By Lisa Rapaport

U.S. regulations require retailers to check ID for everyone under age 27 who tries to buy tobacco products, but half of tobacco and vape shops don’t do this, a 2018 study of California retailers suggests.

Forty-five percent of tobacco and vape shops sold e-cigarettes and vaping supplies to researchers posing as underage shoppers, the analysis also found. Sales violations were more common with vaping products than with traditional cigarettes.

“We don’t know why underage sales were more common for vape products than cigarettes, however, young people are more likely to use vape products rather than cigarettes,” said lead study author April Roeseler of the California Tobacco Control Program at the California Department of Public Health in Sacramento.

Between the 2016 and 2018 school years, vaping among California high school students increased by 27%, rising from 8.6% to 10.9%, while use of all other tobacco products decreased, Roeseler said by email.

Only 2% of California high school students smoke cigarettes. Among California adults under age 30, 9.4% use vape products, compared to only 1.8% of adults over age 30.

“Flavored products seem to be fueling the rise in these products,” Roeseler added.

Across the U.S., vaping surged 78% among high school students from 2017 to 2018, according to the U.S. Centers for Disease Control and Prevention, a spike driven largely by flavored vaping products. In an effort to combat this trend, the U.S. Food and Drug Administration announced its intent to limit sales of flavored tobacco products, with the exception of menthol, to age-restricted adult-only locations like tobacco and vape shops.

The study results, however, suggest that limiting sales to tobacco and vape shops won’t help and might actually hurt efforts to curb underage smoking and vaping.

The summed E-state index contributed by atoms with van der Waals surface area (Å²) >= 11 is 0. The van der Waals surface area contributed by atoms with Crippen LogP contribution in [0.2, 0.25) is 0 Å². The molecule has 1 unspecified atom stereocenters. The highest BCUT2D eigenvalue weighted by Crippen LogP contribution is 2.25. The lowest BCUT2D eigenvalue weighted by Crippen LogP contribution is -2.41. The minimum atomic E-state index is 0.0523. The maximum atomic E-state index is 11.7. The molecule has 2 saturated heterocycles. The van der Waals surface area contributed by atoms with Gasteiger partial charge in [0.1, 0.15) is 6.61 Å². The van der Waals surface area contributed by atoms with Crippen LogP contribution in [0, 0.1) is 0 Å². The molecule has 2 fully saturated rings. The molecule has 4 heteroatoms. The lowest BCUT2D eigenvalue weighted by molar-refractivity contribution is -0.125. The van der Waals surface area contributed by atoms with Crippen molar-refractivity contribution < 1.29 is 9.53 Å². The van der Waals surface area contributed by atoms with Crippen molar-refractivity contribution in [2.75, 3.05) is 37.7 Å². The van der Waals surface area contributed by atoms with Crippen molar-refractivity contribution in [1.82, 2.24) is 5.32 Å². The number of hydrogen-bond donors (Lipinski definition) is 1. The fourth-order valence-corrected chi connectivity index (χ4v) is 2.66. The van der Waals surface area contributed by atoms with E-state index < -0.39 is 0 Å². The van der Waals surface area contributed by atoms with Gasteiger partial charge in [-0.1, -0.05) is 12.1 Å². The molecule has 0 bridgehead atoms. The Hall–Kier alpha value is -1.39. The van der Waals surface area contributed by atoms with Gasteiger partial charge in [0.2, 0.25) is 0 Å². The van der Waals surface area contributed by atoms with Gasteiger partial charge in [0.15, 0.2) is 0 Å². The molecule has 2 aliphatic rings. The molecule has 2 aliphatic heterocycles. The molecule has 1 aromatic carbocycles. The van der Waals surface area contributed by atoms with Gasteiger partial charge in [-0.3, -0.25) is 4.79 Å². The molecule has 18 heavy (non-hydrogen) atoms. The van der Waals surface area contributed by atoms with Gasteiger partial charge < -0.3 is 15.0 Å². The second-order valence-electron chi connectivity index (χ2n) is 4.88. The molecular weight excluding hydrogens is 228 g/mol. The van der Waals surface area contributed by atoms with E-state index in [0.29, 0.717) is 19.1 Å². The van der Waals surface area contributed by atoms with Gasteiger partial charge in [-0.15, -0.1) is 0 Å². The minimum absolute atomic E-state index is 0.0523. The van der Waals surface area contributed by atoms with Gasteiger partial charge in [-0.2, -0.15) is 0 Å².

That’s a problem because habits that start at an earlier age may be more likely to stick.

“Nicotine is very addictive and is detrimental to the developing brain, whether administered via cigarettes or vaping products,” said Jessica Barrington-Trimis, an assistant professor of preventive medicine at the University of Southern California in Los Angeles.

“The earlier that kids begin using nicotine, the greater the likelihood of the development of addiction and the harder it is to quit using nicotine products,” Barrington-Trimis, who wasn’t involved in the study, said by email. “There is also a substantial literature showing that youth who vape are significantly more likely than those who have not vaped to subsequently begin smoking and to follow a similar trajectory into more frequent cigarette use patterns.”

California raised the legal age of tobacco sales from 18 to 21 in 2016. Researchers posing as shoppers in the study appeared to be 18 to 19 years old, below the legal age for purchasing these products in California.

They were randomly assigned to buy either traditional cigarettes or vape products at tobacco and vape shops, liquor stores, small markets, convenience stores, and pharmacies in California.

Among all the stores, pharmacies were the most likely to check for IDs and the least likely to sell tobacco and vaping products to underage shoppers.

“Violations could be even more frequent elsewhere, given notably strong local tobacco control policies and anti-vaping public messaging in California,” said Benjamin Chaffee of the Center for Tobacco Control Research and Education at the University of California San Francisco.

Still, the study findings “challenge the assumption that limiting the sales of vape products to adult-only tobacco and vape shops will successfully reduce youth access to these products,” Chaffee, who wasn’t involved in the study, said by email. “On the contrary, these establishments were the most likely to sell to youth.”

SOURCE: JAMA Pediatrics, online June 24, 2019.